The periodic table is a tabular arrangement of the chemical elements, organized on the basis of their atomic numbers, electron configurations, and recurring chemical properties. Elements are presented in order of increasing atomic number (the number of protons in the nucleus). The standard form of the table consists of a grid of elements laid out in 18 columns and 7 rows, with a double row of elements below that. The table can also be deconstructed into four rectangular blocks: the s-block to the left, the p-block to the right, the d-block in the middle, and the f-block below that.
The rows of the table are called periods; the columns are called groups, with some of these having names such as halogens or noble gases. Since, by definition, a periodic table incorporates recurring trends, any such table can be used to derive relationships between the properties of the elements and predict the properties of new, yet to be discovered or synthesized, elements. As a result, a periodic table—whether in the standard form or some other variant—provides a useful framework for analyzing chemical behavior, and such tables are widely used in chemistry and other sciences.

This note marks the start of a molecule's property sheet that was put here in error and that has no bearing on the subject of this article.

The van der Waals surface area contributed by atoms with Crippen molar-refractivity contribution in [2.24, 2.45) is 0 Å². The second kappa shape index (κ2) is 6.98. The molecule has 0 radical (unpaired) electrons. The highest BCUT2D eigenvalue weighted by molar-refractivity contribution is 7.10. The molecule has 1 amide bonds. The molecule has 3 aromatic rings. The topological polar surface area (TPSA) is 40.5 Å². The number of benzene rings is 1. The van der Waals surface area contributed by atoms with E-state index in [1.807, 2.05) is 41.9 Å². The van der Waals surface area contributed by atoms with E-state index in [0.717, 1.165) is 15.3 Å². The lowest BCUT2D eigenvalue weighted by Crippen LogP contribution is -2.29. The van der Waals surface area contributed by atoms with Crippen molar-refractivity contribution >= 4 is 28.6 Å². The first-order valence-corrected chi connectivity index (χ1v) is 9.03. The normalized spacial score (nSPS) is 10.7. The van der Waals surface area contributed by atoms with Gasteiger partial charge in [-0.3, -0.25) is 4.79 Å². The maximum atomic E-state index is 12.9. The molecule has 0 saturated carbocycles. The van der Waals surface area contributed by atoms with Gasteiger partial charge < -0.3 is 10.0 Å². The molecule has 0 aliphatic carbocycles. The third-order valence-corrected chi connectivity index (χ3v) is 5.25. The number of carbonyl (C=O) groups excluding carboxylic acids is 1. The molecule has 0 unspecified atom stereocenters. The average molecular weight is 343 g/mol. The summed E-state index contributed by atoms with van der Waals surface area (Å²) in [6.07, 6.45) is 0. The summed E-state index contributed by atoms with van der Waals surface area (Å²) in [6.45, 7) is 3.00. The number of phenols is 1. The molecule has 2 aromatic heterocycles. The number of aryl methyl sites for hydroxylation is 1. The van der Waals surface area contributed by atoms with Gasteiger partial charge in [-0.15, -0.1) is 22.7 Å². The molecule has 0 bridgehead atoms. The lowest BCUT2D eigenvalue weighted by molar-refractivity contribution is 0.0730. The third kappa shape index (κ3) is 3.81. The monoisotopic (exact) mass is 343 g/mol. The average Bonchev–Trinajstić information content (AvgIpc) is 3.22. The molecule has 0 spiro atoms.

In chemistry and atomic physics, main group elements are elements in groups (periodic columns) whose lightest members are represented by helium, lithium, beryllium, boron, carbon, nitrogen, oxygen, and fluorine as arranged in the periodic table of the elements. Main group elements include elements (except hydrogen) in groups 1 and 2 (s-block), and groups 13 to 18 (p-block). Group 12 elements are usually considered to be transition metals; however, zinc (Zn), cadmium (Cd), and mercury (Hg) share some properties of both groups, and some scientists believe they should be included as main group elements.
In older nomenclature the main group elements are groups IA and IIA, and groups IIIB to 0 (CAS groups IIIA to VIIIA). Group 12 is labelled as group IIB in both systems.